Selected reaction monitoring mass spectrometry (SRM-MS) is a targeted proteomics technology used to identify and quantify proteins with high sensitivity, specificity and high reproducibility. Execution of SRM-MS relies on protein-specific SRM assays, a set of experimental parameters that requires considerable effort to develop. Here we present a proteome-wide SRM assay repository for the gram-positive human pathogen group A Streptococcus. Using a multi-layered approach we generated SRM assays for 10,412 distinct group A Streptococcus peptides followed by extensive testing of the selected reaction monitoring assays in >200 different group A Streptococcus protein pools. Based on the number of SRM assay observations we created a rule-based selected reaction monitoring assay-scoring model to select the most suitable assays per protein for a given cellular compartment and bacterial state. The resource described here represents an important tool for deciphering the group A Streptococcus proteome using selected reaction monitoring and we anticipate that concepts described here can be extended to other pathogens. © 2012 Macmillan Publishers Limited. All rights reserved.

Ori A.,Structural and Computational Biology Unit | Banterle N.,Structural and Computational Biology Unit | Iskar M.,Structural and Computational Biology Unit | Andres-Pons A.,Structural and Computational Biology Unit | And 8 more authors.
Molecular Systems Biology | Year: 2013

To understand the structure and function of large molecular machines, accurate knowledge of their stoichiometry is essential. In this study, we developed an integrated targeted proteomics and super-resolution microscopy approach to determine the absolute stoichiometry of the human nuclear pore complex (NPC), possibly the largest eukaryotic protein complex. We show that the human NPC has a previously unanticipated stoichiometry that varies across cancer cell types, tissues and in disease. Using large-scale proteomics, we provide evidence that more than one third of the known, well-defined nuclear protein complexes display a similar cell type-specific variation of their subunit stoichiometry. Our data point to compositional rearrangement as a widespread mechanism for adapting the functions of molecular machines toward cell type-specific constraints and context-dependent needs, and highlight the need of deeper investigation of such structural variants. Copyright © 2013 EMBO and Macmillan Publishers Limited.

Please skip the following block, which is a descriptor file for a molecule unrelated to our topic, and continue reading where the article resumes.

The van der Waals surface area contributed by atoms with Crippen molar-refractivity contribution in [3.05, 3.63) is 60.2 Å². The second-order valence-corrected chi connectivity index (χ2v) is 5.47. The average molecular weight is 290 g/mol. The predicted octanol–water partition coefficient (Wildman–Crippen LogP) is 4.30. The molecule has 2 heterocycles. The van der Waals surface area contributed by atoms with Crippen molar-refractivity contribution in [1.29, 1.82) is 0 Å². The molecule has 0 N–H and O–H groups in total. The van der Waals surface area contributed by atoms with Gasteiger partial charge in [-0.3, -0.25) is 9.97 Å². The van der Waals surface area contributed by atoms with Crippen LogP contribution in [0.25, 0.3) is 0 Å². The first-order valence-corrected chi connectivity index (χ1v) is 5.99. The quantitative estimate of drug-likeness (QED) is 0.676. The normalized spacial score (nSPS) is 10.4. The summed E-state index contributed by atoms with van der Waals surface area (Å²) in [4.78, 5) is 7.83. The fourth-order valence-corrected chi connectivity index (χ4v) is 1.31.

The invention relates to the analysis of compounds with mass spectrometry and more particularly to instruments, substances, and methods for polypeptide analysis, in particular in targeted proteomics applications and based on indexed retention time as peptide specific property. The method of chemical analysis comprises the steps of: a) providing a first complex sample comprising a set of at least two reference peptides associated to an indexed retention time scale (iRT), as well as at least one further peptide; b) performing LC-MS on said complex sample and determining the empirical retention time values (RTe) of the reference peptides and of the at least one further peptide; c) translating the empirical retention time values (RTe) of the reference peptides and of the at least one further peptide into the indexed retention time scale and associating to each reference peptide a reference indexed retention time value (iRTr) and to the at least one further peptide an associated indexed retention time value (iRTa); d) providing a second complex sample comprising at least one polypeptide as well as said set of the at least two reference peptides; e) performing LC-MS on said second complex sample and determining the empirical retention time values (RTe) of the reference peptides; f) translating the empirical retention time values (RTe) of the reference peptides into the indexed retention time scale by numerically adapting the transformation function for the conversion of the retention time values (RTe) into indexed retention time values such that the calculated indexed retention time values (iRTe) calculated based on the measured retention time values (RTe) of the reference peptides match the assigned indexed retention time values (iRTr) of the reference peptides; g) determining the predicted empirical retention time value (RTp) of the at least one further peptide by using the numerically adapted transformation function determined in step f).